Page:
Interest rates have some way to go before they take over from risk aversion as the key driver of currency markets but as noted in my previous post, low US interest rates have played negatively for the dollar. As markets have continued to pare back US tightening expectations and US interest rate futures have rallied, interest rate differentials have moved against the dollar.
The most sensitive currency pair in this respect has been USD/JPY which has been the most highly correlated G10 currency pair with relative interest rate differentials over the past month. It has had a high 0.93 correlation with US/Japan interest rate differentials and a narrowing in the rate differential (mainly due to a rally in US rate futures) has resulted in USD/JPY moving lower and the yen becoming one of the best performing currencies over recent weeks.
Going forward the strong FX / interest rate correlation will leave USD/JPY largely at the whim of US interest rate markets (as Japanese rate futures have hardly moved). Fed officials if anything, are adding to the pressure on the dollar as they continue to highlight that US interest rates will not go up quickly. San Francisco Fed President Yellen was the latest official to do so, warning that the prospects for a “tepid” recovery could fuel inflation risks on the downside.
This echoes the sentiments of other Fed officials over recent weeks and suggests that the Fed wants to prevent the market pricing in a premature reversal in US monetary policy. It looks increasingly likely that the Fed will maintain interest rates at current levels throughout 2010 given the massive amount of excess capacity and benign inflation outlook, suggesting that interest rate differentials will play negatively for the dollar for several months to come.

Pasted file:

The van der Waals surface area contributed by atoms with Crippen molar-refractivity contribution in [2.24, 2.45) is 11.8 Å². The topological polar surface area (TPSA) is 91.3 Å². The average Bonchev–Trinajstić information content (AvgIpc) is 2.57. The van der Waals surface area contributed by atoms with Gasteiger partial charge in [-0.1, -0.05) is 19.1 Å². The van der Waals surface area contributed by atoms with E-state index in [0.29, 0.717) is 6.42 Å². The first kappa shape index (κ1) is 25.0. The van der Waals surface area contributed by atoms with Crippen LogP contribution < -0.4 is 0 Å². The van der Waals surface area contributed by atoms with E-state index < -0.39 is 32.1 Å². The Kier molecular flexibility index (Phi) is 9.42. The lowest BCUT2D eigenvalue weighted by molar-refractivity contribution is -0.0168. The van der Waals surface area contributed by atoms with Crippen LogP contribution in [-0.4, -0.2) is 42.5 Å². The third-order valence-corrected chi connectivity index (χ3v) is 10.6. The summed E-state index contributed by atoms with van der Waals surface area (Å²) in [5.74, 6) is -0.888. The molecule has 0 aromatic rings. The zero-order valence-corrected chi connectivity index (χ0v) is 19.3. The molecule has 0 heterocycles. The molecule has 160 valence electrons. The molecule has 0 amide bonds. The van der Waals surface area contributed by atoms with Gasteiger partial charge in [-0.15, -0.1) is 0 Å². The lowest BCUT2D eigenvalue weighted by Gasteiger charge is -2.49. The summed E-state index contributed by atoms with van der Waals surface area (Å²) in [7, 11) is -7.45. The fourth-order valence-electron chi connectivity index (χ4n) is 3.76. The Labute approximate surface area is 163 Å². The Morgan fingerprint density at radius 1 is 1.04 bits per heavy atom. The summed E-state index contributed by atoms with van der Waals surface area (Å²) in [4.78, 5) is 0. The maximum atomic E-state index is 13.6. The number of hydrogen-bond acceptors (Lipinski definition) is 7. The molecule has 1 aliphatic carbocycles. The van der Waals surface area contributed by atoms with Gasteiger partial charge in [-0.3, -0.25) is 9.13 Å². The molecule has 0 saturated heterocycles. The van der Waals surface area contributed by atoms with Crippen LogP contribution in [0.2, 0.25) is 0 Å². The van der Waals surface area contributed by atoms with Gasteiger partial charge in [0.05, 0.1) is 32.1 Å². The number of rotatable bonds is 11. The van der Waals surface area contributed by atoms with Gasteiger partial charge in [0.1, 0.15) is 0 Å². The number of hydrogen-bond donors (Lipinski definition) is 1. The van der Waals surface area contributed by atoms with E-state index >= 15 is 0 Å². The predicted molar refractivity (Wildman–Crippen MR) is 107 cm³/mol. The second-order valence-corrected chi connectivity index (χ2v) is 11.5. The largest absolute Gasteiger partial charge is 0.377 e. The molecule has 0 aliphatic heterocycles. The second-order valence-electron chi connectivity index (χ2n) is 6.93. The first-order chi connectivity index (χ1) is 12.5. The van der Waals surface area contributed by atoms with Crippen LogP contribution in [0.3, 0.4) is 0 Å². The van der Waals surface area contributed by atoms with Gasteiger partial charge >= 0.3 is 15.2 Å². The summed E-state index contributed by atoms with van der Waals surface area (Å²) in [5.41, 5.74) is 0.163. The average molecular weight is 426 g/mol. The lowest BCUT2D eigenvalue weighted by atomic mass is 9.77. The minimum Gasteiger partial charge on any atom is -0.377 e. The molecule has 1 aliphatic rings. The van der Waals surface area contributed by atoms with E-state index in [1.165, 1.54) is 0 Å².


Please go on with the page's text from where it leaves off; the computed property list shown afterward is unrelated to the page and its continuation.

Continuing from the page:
As for the yen its path will not only depend on relative interest rates but also on the policies of the new DPJ led government. If Japanese press speculation proves correct the new Finance Minister may favour a stronger yen which will benefit domestic consumers rather than a weaker yen that would benefit exporters. Against this background, markets will largely ignore comments by outgoing Finance Minister Yosano who said that further yen strength would be detrimental for exporters.
The market certainly believes that the yen will strengthen further as reflected by the sharp increase in speculative positioning over recent weeks; net CFTC IMM long yen positions have reached their highest since 10 February 2009. Although USD/JPY has pushed higher since it’s low around 90.21 the upside is likely to be limited against this background and a re-test and likely break back below the key 90.00 psychological level is likely soon.